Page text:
The astonishing advent of the internet is still in full expansion mode. It was reported today by BBC News that transfer speeds of 23 Terabytes per second have now been achieved in the lab. That is reported to be sufficient to transfer the entire Library of Congress in ten seconds. Laying the fiber network which carries our present internet was expensive, but the fibers are now in place and the data flowing through them can be speeded up. Of course this access is still limited, but most of this fiber network has been laid in the last ten years and now goes to all major populated areas. In the not distant future, say another ten years, the fiber will even go to most of the small towns throughout the world. With the proven past record of internet usage it should be relatively easy to secure the funding for the required upgrades. Those wonderful technical improvements combined with public access wifi-like transmitters attached to the terminals of these networks will in the not distant future give ready access to much of what we now value and soon it will be much, much more – everywhere.
I wrote a couple of years ago, that everything that can be digitized will be digitized, and everything that can be digitized will find itself onto the internet, and everything on the internet will eventually be free to access and therefore worthless. Thus, it would appear that most of what we presently value in the world will soon be free. Much of it already is, such as Google Books, which currently has free access to most out-of-copyright materials. The end user won’t even need a particularly powerful computer to receive all of this plenty, because most of the desired material will be pre-computed even before it is transmitted. All that will be needed will be the screen, the sound outputs, some minimal electronics to make those few things work and some modest amount of electrical power. With some ambient light screens the power consumption is already minuscule, as is seen with the Kindle. Even a current small laptop consumes little power and can be operated and recharged with a portable solar cell, and that may be more power than is going to be needed for full access. Probably, future devices will retain a lot of computing power by today’s standards simply because it will be so cheap to include the chips.
The house of the future will shrink in physical size because there will be no need for the space. Who needs a library with books when everything is online? What need is there for a large kitchen when most complex food is already prepared at the deli, or simply mass-produced ready to microwave? Who needs a huge living room when they never have guests visiting? Why have extra bedrooms when each family has few children? Why have a garage with a car and full of repair tools when the cars rarely break down and when they require special diagnostic tools to even know what needs to be done? Besides, fewer people need a car, when most people are moving into cities and don’t need to actually possess a car or much of anything as personal property, because their needs are taken care of by the city.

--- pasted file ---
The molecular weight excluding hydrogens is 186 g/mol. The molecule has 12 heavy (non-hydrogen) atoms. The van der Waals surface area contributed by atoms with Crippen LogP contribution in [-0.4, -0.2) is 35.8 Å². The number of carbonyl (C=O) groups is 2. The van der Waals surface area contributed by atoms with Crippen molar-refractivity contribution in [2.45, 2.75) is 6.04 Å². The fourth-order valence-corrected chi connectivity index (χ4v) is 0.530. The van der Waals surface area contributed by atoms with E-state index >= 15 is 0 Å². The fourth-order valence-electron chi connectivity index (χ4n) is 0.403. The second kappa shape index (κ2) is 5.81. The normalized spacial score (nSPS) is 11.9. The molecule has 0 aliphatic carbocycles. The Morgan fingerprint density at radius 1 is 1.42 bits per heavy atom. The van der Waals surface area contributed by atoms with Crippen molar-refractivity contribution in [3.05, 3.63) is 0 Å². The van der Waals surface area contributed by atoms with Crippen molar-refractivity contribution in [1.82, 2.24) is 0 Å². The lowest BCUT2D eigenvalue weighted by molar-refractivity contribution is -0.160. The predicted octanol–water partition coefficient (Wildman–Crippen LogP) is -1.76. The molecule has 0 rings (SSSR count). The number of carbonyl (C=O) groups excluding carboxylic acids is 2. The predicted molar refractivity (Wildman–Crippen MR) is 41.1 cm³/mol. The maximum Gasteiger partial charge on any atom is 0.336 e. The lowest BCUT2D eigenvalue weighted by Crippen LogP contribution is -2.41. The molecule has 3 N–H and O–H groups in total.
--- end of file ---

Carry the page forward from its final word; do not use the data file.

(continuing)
Will a warm place with a comfortable bed and chair and super speed internet connection make nearly everything else we presently own into useless junk? I must admit, having just moved to a new house, that almost everything I own is worthless, in this new reality, and that I have large flocks of albatrosses smothering me. Run away!
There is the possibility of travel and it can’t be digitized. I took a month-long Euro-rail trip with my spouse throughout Europe living totally on a modest sized backpack each and a credit card. That proved to me that it is possible to have a fine time with very little physical personal baggage, and simply shift all those things onto society at large. But, travel is terrible for the ecology of the world, because it consumes so very much limited one-time-use natural resources like oil. The travel industry is probably a short-lived phenomenon of our fabulously oil-rich society and travel will soon be done electronically. My post World Heritage Sites by country with links is the path to the future of travel. With it you can travel to a thousand of the most tourist valued places on Earth and for no travel expenses or ecological impact whatsoever.
Over the coming few years much of our current physical society will be transferred into being a totally digital one. Much of this transition has already occurred, and we are still in mid-flow of that transition, but those individuals who figure a way to make all of the energy-consuming physical parts of our reality into digital ones will become the new heroes.
Think of how to digitize everything you do, and market it, and become rich.